Characterization of a cortical defect of the Ulna found in the Fernvale archaeological population (40WM51) of the South Harpeth River Valley in Middle Tennessee

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Foster, Alison Elise
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Middle Tennessee State University
Osteological analyses of human remains from Fernvale (40WM51), a multicomponent site with Late Archaic Period interments along the South Harpeth River in Middle Tennessee, were conducted as part of a re-analysis project implemented by the Tennessee Division of Archaeology (TDOA). The main goal of this research was to describe and characterize a cortical defect, observed in 14 of 16 individuals (23 of 26 ulnae) from the site, that had not been previously documented in the anthropological or clinical literature and offer explanations to the biomechanical origins of the defect. The cortical defect, located in the proximal radioulnar joint appeared to be the imprint of soft tissue damage in response to physical stressors. Activities biomechanically similar to climbing and canoeing or accidental falls caused by habitually traversing rugged terrain possibly caused the avulsion injury to the lateral ligament complex that resulted in the cortical defect at the posterior attachment site of the annular ligament.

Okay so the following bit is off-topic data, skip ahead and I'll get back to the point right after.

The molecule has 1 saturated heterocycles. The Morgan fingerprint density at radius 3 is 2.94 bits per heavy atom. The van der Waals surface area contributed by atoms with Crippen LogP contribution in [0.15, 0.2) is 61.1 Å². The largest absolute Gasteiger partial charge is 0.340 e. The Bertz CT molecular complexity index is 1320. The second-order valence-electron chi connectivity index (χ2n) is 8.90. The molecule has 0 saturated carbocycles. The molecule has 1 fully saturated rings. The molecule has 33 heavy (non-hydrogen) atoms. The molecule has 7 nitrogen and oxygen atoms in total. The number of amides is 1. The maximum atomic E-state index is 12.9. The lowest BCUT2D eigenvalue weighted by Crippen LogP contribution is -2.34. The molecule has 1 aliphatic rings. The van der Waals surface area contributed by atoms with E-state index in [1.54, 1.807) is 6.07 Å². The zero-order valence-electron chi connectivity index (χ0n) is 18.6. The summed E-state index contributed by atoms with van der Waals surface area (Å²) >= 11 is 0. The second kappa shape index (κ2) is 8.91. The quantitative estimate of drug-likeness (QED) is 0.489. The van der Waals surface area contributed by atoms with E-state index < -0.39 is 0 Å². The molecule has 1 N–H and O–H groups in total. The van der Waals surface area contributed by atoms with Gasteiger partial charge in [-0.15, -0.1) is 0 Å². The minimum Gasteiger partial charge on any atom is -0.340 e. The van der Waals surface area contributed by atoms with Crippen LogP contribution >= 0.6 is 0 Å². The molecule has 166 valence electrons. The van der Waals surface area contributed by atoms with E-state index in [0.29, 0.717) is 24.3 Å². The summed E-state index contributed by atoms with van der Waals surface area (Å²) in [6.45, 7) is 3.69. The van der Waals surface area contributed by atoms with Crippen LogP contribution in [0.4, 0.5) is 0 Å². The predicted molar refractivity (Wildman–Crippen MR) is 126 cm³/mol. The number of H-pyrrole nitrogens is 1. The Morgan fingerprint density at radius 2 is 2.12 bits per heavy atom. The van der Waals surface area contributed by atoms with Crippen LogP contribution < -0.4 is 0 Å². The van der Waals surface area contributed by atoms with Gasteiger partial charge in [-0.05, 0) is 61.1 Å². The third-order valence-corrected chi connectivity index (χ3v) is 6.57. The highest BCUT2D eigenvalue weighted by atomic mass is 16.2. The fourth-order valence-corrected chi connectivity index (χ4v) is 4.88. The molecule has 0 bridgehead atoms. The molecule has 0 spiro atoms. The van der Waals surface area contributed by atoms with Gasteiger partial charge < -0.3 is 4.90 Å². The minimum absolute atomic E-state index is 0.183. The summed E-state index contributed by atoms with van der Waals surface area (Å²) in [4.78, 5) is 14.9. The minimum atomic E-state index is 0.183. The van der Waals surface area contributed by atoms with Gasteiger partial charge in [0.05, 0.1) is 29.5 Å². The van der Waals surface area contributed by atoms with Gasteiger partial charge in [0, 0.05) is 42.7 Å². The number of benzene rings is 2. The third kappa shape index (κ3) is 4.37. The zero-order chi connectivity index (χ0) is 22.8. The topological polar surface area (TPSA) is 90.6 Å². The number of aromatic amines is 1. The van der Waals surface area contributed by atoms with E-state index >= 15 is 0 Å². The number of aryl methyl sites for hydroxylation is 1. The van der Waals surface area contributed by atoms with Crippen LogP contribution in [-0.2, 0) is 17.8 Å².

Annular ligament attachment sit, Bioarchaeology, Cortical defect, Elbow, Human osteology, Prehistoric activity patterns